The Highwaymen: Meet the guys who shot Bonnie and Clyde
Review: Kevin Costner and Woody Harrelson are Texas rangers pursuing the famous outlaws
Ranger danger: Kevin Costner and Woody Harrelson in The Highwaymen
Film Title: The Highwaymen
Director: John Lee Hancock
Starring: Kevin Costner, Woody Harrelson, Kathy Bates, John Carroll Lynch, Kim Dickens, Thomas Mann, William Sadler
Running Time: 132 min
The most wilfully anachronistic film of 2019 is upon us. A riposte to Arthur Penn’s groundbreaking Bonnie and Clyde, this $49 million-budgeted G-man picture arrives more than 50 years after Warren Beatty and Faye Dunaway brought counter-cultural glamour to the outlaw business.
The Highwaymen, which concerns the Texas Rangers who shot Bonnie and Clyde down, is aware of and unbothered by its own antiquity. “Was a time we’d put a pair of man-killers on the trail and let them do their job: Texas Rangers,” prison governor Lee Simmons (the ever-reliable John Carroll Lynch) tells the Texas governor, “Ma” Ferguson (Kathy Bates, having fun with formidable).
“This is 1934,” she scolds, “And you want to put cowboys on Bonnie and Clyde?”
Enter grizzled Texas Rangers Frank Hamer (Kevin Costner) and Maney Gault (Woody Harrelson), two old-school Ol’ Boys who, despite folksy banter, rusty target practice and prostate jokes, leave no one in any doubt as to their willingness to pull the trigger.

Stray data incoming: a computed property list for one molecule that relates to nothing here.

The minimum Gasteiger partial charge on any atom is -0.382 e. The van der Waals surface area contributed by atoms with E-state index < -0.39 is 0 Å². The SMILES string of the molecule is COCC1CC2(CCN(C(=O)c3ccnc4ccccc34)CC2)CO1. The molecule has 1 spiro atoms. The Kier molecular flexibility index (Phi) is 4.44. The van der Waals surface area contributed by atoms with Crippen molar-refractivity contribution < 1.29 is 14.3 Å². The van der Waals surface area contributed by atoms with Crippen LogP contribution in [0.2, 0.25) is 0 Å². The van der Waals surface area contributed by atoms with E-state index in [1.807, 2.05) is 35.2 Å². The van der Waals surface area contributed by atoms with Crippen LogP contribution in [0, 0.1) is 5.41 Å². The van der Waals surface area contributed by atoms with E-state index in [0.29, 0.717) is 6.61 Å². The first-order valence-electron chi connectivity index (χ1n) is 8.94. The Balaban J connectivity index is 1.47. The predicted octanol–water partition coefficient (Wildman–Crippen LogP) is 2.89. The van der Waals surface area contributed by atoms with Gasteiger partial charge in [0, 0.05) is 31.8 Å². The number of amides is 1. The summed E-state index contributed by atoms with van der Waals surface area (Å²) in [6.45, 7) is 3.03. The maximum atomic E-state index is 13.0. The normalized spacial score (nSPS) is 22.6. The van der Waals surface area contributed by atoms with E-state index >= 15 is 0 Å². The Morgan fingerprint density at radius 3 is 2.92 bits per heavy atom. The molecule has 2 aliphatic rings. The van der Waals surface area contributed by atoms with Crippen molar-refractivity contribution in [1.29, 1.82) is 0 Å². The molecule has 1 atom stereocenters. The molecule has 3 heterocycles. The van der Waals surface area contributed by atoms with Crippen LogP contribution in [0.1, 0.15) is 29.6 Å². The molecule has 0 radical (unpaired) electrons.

Time and again, The Rangers are thwarted by the public who, with few exceptions, idolise the outlaws. Adoring crowds swarm around Bonnie and Clyde’s car, preventing the police from getting a clear shot. A gas attendant tells Hamer: “All the luck to them: they’re only taking from the banks, who are taking from the poor folk like me.” Hamer responds with a thrashing.
It’s a little disconcerting watching a film that begs you to root for killer American cops
John Fusco’s screenplay seeks to humanise the Rangers – Hamer has a pet pig, Gault tearfully confesses to wrongful shooting – while John Schwartzman’s beautifully lit cinematography seeks to dehumanise the outlaws. We seldom see Bonnie and Clyde on screen, and when we do, they are framed so we can’t see their faces.
It’s a little disconcerting watching a film that begs you to root for killer American cops in the era of Black Lives Matter. But this sturdy, macho, handsome picture, from the director of The Alamo, the writer of Young Guns and Hidalgo, and starring Kevin Costner at his most Gary Cooper-ish, makes few concessions to the age in which it emerged.
The wife part (Kim Dickens, marvellous and wasted) is just that. The politics are reactionary.
But any film in which Woody Harrelson gets to say “Clyde might be king, but I’m a Texas Ranger, you little shit!” is not without its rugged, retro charms.